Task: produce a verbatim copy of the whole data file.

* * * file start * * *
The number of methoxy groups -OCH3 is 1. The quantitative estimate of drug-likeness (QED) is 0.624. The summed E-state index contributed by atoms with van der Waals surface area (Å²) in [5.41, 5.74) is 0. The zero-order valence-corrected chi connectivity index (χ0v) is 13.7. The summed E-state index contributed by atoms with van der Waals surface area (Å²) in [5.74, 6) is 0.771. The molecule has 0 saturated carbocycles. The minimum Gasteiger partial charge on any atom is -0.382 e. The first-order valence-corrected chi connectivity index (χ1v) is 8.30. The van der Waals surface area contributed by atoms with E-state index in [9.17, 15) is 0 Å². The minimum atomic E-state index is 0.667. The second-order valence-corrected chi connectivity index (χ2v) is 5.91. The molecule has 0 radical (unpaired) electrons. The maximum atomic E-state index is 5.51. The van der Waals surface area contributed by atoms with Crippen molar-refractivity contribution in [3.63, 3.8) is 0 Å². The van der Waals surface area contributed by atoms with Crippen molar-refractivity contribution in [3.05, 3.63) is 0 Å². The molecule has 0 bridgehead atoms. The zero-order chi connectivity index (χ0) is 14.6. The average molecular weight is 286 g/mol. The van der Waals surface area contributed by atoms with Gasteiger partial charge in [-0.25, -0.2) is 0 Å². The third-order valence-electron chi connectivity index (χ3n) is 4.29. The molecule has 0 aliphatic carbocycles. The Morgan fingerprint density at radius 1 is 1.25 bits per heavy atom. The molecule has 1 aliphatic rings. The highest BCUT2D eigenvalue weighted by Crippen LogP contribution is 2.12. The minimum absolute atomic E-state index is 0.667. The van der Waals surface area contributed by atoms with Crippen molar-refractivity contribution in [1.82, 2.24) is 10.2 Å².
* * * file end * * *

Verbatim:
The number of methoxy groups -OCH3 is 1. The quantitative estimate of drug-likeness (QED) is 0.624. The summed E-state index contributed by atoms with van der Waals surface area (Å²) in [5.41, 5.74) is 0. The zero-order valence-corrected chi connectivity index (χ0v) is 13.7. The summed E-state index contributed by atoms with van der Waals surface area (Å²) in [5.74, 6) is 0.771. The molecule has 0 saturated carbocycles. The minimum Gasteiger partial charge on any atom is -0.382 e. The first-order valence-corrected chi connectivity index (χ1v) is 8.30. The van der Waals surface area contributed by atoms with E-state index in [9.17, 15) is 0 Å². The minimum atomic E-state index is 0.667. The second-order valence-corrected chi connectivity index (χ2v) is 5.91. The molecule has 0 radical (unpaired) electrons. The maximum atomic E-state index is 5.51. The van der Waals surface area contributed by atoms with Crippen molar-refractivity contribution in [3.63, 3.8) is 0 Å². The van der Waals surface area contributed by atoms with Crippen molar-refractivity contribution in [3.05, 3.63) is 0 Å². The molecule has 0 bridgehead atoms. The zero-order chi connectivity index (χ0) is 14.6. The average molecular weight is 286 g/mol. The van der Waals surface area contributed by atoms with Gasteiger partial charge in [-0.25, -0.2) is 0 Å². The third-order valence-electron chi connectivity index (χ3n) is 4.29. The molecule has 0 aliphatic carbocycles. The Morgan fingerprint density at radius 1 is 1.25 bits per heavy atom. The molecule has 1 aliphatic rings. The highest BCUT2D eigenvalue weighted by Crippen LogP contribution is 2.12. The minimum absolute atomic E-state index is 0.667. The van der Waals surface area contributed by atoms with Crippen molar-refractivity contribution in [1.82, 2.24) is 10.2 Å².